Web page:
Pest control is an important part of farming which can turn out to be a serious threat to the crops, if ignored. To resolve this menace, we can use leaf powder pesticides which is a purely organic pest control method. Just as the name suggests, leaf powder is made by powdering leaves.
Why leaf powder?
Normally, the shelf life of organic pesticides is rather short. Even if they are stored for long, they are likely to be less effective. In contrast, leaf powders can be kept for a rather long period without any loss of effect. Also they can be applied directly on the plants and are least expensive too.
The leaves of plants having a strong odour such as neem, Siam weed (Communist Pacha), pignut (Natta poochedi), West Indian Lantana (Kongini), Holy Basil (Tulsi), golden shower tree (Kanikkonna), drumstick tree, Parthenium, marigold (Chendumalli) are commonly used for making leaf powder pesticides.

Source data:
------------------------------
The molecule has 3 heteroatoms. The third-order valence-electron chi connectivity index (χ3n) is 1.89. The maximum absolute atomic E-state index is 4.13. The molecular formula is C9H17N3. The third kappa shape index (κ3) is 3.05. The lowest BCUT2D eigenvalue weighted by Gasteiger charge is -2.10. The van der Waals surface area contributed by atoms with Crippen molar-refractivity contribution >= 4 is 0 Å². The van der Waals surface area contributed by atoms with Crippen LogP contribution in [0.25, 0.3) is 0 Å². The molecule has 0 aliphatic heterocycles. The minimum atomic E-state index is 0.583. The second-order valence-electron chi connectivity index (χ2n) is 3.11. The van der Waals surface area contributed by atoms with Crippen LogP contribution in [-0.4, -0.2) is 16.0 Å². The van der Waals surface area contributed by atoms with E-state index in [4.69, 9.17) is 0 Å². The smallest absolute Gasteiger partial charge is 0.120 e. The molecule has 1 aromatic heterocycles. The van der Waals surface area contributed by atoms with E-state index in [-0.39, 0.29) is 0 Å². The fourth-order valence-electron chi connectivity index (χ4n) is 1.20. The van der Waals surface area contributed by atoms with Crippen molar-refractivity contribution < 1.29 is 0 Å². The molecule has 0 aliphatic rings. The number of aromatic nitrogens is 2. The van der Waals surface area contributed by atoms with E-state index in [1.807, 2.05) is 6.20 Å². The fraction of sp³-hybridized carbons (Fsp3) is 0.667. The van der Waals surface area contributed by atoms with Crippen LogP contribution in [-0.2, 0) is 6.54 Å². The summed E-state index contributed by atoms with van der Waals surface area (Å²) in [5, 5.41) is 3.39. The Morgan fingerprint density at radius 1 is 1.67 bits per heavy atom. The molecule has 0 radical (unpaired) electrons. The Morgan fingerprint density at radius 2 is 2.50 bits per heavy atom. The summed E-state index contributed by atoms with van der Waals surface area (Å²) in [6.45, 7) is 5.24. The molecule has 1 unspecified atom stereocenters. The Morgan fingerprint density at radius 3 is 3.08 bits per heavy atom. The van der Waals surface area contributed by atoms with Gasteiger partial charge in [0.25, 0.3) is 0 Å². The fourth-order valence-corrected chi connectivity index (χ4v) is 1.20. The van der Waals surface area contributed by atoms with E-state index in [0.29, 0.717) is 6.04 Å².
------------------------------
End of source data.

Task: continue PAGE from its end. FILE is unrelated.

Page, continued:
These plants are not normally attacked by any pests, which indicates that they produce some chemical properties like alkaloids and terpenes which prevent the breeding and growth of insects.
How to make?
In order to make leaf powder pesticides, leaves that are not fully ripe are plucked, dried under shade and then powdered. 10 gram of leaf powder is mixed with 1 litre water and applied in the garden.
When to use?
When vegetable saplings are planted in the kitchen garden, apply leaf powder in alternate weeks. It is ideal to use powders of different leaves instead of using the same powder continuously.